Book Image

Blender 2.6 Cycles: Materials and Textures Cookbook

By : Enrico Valenza, Ton Roosendaal
Book Image

Blender 2.6 Cycles: Materials and Textures Cookbook

By: Enrico Valenza, Ton Roosendaal

Overview of this book

Cycles is Blender's new, powerful rendering engine. Using practical examples, this book will show you how to create a vast array of realistic and stunning materials and texture effects using the Cycles rendering engine. Blender 2.6 Cycles: Materials and Textures Cookbook is a practical journey into the new and exciting Cycles rendering engine for Blender. In this book you will learn how to create a vast array of materials and textures in Cycles, including glass, ice, snow, rock, metal and water. If you want to take your 3D models to the next level, but don't know how, then this cookbook is for you! In this practical cookbook, you will learn how to create stunning materials and textures to really bring your 3D models to life! Diving deep into Cycles you will learn Cycle's node-based material system, how to set-up a 3D scene for rendering, how to create a natural and man-made materials as well as the correct organization and re-use of Cycles materials to save you time and effort. To ensure that your creations look stunning you will learn how illumination works in Cycles, improve the quality of the final render and to avoid the presence of noise and fireflies. Each chapter of Blender 2.6 Cycles: Materials and Textures Cookbook builds on the complexity of the last so that by the end of this book you will know how to create an impressive library of realistic-looking materials and textures.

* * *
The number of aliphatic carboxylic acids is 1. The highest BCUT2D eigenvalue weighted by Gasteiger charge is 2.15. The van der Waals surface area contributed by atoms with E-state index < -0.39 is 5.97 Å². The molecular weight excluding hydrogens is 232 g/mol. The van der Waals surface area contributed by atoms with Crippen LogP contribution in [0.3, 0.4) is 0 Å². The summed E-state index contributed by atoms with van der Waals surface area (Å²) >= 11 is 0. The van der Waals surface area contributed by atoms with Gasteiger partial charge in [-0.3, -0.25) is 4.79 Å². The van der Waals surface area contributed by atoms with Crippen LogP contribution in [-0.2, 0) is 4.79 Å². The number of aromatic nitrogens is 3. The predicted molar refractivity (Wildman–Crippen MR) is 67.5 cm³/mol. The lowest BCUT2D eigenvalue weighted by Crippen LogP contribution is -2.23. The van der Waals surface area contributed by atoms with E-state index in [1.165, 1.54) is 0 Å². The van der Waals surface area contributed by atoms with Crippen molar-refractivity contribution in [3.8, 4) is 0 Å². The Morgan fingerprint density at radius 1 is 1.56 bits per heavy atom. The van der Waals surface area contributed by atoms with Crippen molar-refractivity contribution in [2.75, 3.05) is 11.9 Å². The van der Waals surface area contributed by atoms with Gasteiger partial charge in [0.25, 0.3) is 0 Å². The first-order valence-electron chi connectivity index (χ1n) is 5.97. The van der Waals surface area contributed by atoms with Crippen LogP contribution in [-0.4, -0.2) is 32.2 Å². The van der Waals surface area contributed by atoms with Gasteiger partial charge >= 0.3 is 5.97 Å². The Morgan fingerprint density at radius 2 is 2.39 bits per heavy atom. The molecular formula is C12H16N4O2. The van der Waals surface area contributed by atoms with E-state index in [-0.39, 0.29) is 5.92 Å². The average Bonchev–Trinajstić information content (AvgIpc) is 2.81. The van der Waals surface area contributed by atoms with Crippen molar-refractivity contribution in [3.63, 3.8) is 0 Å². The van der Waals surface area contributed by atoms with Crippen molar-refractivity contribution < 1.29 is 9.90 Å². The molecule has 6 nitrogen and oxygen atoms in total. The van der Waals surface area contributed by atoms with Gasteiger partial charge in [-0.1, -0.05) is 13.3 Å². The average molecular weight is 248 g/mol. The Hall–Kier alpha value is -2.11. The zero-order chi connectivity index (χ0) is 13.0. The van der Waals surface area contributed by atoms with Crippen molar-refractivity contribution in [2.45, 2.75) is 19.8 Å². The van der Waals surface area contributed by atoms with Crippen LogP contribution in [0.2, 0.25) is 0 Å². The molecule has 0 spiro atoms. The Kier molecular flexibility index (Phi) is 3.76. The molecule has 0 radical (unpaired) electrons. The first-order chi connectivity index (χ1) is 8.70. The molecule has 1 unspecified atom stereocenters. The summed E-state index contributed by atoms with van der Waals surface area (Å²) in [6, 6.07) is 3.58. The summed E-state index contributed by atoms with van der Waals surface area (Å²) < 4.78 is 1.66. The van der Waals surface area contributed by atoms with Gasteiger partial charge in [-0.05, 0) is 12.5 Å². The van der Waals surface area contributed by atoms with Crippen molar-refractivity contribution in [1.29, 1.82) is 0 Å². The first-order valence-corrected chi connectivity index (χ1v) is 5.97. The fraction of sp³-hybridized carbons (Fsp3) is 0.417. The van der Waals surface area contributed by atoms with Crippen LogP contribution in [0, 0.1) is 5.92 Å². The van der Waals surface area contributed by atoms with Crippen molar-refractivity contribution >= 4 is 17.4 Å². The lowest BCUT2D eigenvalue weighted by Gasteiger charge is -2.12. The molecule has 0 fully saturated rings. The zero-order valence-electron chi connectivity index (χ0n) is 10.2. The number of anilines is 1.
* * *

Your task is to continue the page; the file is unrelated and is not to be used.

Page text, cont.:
Table of Contents (13 chapters)
Blender 2.6 Cycles: Materials and Textures Cookbook
About the Author
About the Reviewers

Using displacement (aka bump)

To obtain both bumps and displacement effect in Cycles, there are a few options.

The simplest way to have bumps on our material's surface is by connecting the Color or the Fac output of a texture node to the Displacement input socket of the Material Output node. Despite the fact that the socket's name is Displacement, the effect I'm writing at the moment is just a simple bump effect (by the way, a very good one), affecting as a whole the total result of the sum of the material's nodes.

How to do it...

Just as we did for color textures, the bump textures can also be mapped on the object with the Mapping and Texture Coordinate nodes. There is naturally also a way to set the amount (the strength) of bumpiness of the texture on the object's surface:

  1. Open the start_02.blend file and set the 3D view to the Rendered mode.

  2. Put the mouse pointer in the Node Editor window and press Shift + A to bring up the Add menu and select a Math node from the Convertor item (press Shift + A and go to Convertor | Math).

  3. Connect the Fac output of the Wave Texture node, already connected to the Roughness input socket of the Glossy BSDF shader node, to the first upper gray Value input socket of the Math node. Connect the Math node output to the Displacement input socket of the Material Output node.